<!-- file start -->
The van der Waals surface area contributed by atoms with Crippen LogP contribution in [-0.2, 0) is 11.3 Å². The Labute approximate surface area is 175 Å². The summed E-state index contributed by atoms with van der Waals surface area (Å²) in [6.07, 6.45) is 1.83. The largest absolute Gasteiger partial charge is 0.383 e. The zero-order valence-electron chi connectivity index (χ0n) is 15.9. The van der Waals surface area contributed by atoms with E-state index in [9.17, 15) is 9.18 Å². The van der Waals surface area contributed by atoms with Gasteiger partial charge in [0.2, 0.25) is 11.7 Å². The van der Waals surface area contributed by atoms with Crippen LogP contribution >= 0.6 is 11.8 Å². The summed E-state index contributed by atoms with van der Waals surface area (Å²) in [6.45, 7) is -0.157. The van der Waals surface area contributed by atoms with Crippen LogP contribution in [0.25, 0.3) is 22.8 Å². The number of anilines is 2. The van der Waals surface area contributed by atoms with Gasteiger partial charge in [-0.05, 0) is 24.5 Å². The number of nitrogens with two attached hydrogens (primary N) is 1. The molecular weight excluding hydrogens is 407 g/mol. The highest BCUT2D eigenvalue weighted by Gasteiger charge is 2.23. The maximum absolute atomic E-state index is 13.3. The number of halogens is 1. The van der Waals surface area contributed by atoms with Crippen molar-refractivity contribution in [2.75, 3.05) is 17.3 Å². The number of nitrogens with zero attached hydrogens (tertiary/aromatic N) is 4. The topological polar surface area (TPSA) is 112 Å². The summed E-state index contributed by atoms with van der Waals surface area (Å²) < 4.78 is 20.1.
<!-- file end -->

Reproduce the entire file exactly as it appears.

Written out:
The van der Waals surface area contributed by atoms with Crippen LogP contribution in [-0.2, 0) is 11.3 Å². The Labute approximate surface area is 175 Å². The summed E-state index contributed by atoms with van der Waals surface area (Å²) in [6.07, 6.45) is 1.83. The largest absolute Gasteiger partial charge is 0.383 e. The zero-order valence-electron chi connectivity index (χ0n) is 15.9. The van der Waals surface area contributed by atoms with E-state index in [9.17, 15) is 9.18 Å². The van der Waals surface area contributed by atoms with Gasteiger partial charge in [0.2, 0.25) is 11.7 Å². The van der Waals surface area contributed by atoms with Crippen LogP contribution >= 0.6 is 11.8 Å². The summed E-state index contributed by atoms with van der Waals surface area (Å²) in [6.45, 7) is -0.157. The van der Waals surface area contributed by atoms with Crippen LogP contribution in [0.25, 0.3) is 22.8 Å². The number of anilines is 2. The van der Waals surface area contributed by atoms with Gasteiger partial charge in [-0.05, 0) is 24.5 Å². The number of nitrogens with two attached hydrogens (primary N) is 1. The molecular weight excluding hydrogens is 407 g/mol. The highest BCUT2D eigenvalue weighted by Gasteiger charge is 2.23. The maximum absolute atomic E-state index is 13.3. The number of halogens is 1. The van der Waals surface area contributed by atoms with Crippen molar-refractivity contribution in [2.75, 3.05) is 17.3 Å². The number of nitrogens with zero attached hydrogens (tertiary/aromatic N) is 4. The topological polar surface area (TPSA) is 112 Å². The summed E-state index contributed by atoms with van der Waals surface area (Å²) < 4.78 is 20.1.